Ben Cauchi

Aotearoa New Zealand, b.1974

Hovering Object

  • Purchased, 2005
  • Ambrotype
  • 250 x 200mm
  • 2005/062
  • 2005

Ben Cauchi is a contemporary artist who uses the techniques of nineteenth-century photography to make works that resist being placed in time. There’s a feeling of magic in all photography – the capturing of a moment, the way an analogue print develops in the darkroom through exposure to light – but Cauchi is particularly interested in the trickeries of Victorian photographers, who faked apparitions for a gullible audience. Here a blurry object appears to be levitating in front of a sheet. The one-off photograph is an ambrotype, a “mucky and noxious” process invented in the 1850s, where a negative image on glass is made to appear as a positive by placing it against a black background. “It’s the detachment of the image from the present that I enjoy about these processes,” says Cauchi. “The ability to give the work its own point in time so it’s not instantly recognisable as being from the now.”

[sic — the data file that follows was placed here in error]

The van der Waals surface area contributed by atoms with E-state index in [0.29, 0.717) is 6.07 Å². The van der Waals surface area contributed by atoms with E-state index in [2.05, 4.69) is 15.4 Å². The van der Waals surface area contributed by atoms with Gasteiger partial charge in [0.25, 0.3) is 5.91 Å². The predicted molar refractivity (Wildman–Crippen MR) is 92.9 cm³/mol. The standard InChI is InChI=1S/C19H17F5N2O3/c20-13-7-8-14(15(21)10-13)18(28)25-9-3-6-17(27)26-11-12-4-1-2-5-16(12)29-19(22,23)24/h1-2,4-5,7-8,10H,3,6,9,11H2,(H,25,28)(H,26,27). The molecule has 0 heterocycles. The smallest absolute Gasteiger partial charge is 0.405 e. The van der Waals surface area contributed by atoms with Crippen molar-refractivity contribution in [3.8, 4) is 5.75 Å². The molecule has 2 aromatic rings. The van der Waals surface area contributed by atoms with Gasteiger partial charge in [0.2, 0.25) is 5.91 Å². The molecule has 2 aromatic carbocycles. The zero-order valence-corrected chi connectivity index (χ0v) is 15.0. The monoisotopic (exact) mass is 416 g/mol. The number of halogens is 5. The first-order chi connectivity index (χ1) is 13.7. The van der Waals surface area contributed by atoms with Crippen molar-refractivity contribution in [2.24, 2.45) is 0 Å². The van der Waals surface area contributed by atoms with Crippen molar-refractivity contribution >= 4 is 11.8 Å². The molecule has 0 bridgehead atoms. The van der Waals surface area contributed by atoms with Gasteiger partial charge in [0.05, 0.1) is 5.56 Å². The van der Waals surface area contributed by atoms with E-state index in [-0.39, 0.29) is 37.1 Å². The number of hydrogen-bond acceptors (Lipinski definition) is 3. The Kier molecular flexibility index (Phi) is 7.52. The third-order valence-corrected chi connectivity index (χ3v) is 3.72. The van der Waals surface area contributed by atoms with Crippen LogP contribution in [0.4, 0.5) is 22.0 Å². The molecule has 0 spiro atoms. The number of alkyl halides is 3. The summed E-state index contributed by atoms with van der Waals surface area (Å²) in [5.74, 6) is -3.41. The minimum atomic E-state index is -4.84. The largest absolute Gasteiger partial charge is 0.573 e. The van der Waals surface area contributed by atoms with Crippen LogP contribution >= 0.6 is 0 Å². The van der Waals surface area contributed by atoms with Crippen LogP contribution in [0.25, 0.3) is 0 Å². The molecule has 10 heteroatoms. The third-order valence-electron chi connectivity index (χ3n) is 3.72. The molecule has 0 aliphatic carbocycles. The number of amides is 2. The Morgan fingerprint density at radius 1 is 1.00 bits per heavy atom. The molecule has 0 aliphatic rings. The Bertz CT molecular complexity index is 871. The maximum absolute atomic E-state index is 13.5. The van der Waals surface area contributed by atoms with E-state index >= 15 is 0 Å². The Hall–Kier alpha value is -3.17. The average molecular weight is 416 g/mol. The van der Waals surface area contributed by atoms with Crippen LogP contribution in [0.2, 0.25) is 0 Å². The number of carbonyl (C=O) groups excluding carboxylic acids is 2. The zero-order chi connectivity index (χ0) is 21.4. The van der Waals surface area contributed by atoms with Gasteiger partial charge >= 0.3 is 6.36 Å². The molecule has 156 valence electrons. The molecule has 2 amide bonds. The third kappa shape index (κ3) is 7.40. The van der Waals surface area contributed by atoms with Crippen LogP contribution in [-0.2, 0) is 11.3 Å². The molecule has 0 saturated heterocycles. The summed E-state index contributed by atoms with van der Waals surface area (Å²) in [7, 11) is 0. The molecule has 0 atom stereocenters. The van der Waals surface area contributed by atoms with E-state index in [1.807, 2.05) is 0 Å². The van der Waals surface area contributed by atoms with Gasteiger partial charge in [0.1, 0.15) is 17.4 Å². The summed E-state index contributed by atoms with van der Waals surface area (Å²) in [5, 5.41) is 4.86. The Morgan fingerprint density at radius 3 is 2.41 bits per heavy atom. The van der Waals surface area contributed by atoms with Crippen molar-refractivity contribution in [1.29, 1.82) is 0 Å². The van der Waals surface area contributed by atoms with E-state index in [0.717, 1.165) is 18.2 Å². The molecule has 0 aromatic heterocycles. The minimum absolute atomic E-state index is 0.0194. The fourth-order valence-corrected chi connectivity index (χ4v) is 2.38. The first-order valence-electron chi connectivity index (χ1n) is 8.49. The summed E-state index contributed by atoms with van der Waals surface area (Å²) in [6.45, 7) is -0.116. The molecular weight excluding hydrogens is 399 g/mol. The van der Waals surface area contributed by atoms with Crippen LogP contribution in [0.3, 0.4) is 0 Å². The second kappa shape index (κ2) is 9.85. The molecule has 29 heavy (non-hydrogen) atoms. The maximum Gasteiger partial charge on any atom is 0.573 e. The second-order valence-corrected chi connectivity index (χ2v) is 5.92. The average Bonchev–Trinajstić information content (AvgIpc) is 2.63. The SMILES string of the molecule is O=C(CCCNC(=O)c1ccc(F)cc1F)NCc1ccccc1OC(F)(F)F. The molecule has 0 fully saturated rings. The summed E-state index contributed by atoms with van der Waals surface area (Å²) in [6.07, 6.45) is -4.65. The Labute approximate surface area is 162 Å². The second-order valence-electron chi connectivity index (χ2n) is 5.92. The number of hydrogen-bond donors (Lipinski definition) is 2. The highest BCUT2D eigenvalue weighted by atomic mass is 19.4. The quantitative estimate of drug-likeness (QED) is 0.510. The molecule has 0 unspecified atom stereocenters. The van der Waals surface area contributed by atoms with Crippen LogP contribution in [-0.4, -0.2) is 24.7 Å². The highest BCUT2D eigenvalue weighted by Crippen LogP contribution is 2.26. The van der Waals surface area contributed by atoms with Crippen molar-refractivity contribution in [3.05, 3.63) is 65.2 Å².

(Now, Then, Next: Time and the Contemporary, 15 June 2019 – 8 March 2020)

earlier labels about this work
  • Ben Cauchi plays on the mystique that surrounded early photographic techniques, in particular using camera ‘trickery’ to blur the boundary between truth and illusion. This ambrotype (positive on glass) shows an indistinct hovering object in front of a sheet. The stage-like effect recalls a 19th century conjurer’s trick or fake Victorian séance photograph. During the early years of photography many people believed the camera could capture apparitions of the spirit world invisible to the naked eye, and a variety of hoax photographs were produced that enthralled and terrified a gullible public. Clever and elegant, Hovering Object may no longer deceive a contemporary audience, but, as Cauchi is well aware, we are entranced nonetheless.

    Cauchi received an advanced diploma in photography from Massey University, Wellington, in 2000, where he worked as part-time lecturer in photography the following year. Since 2004 he has been a full-time artist based in the Wairarapa.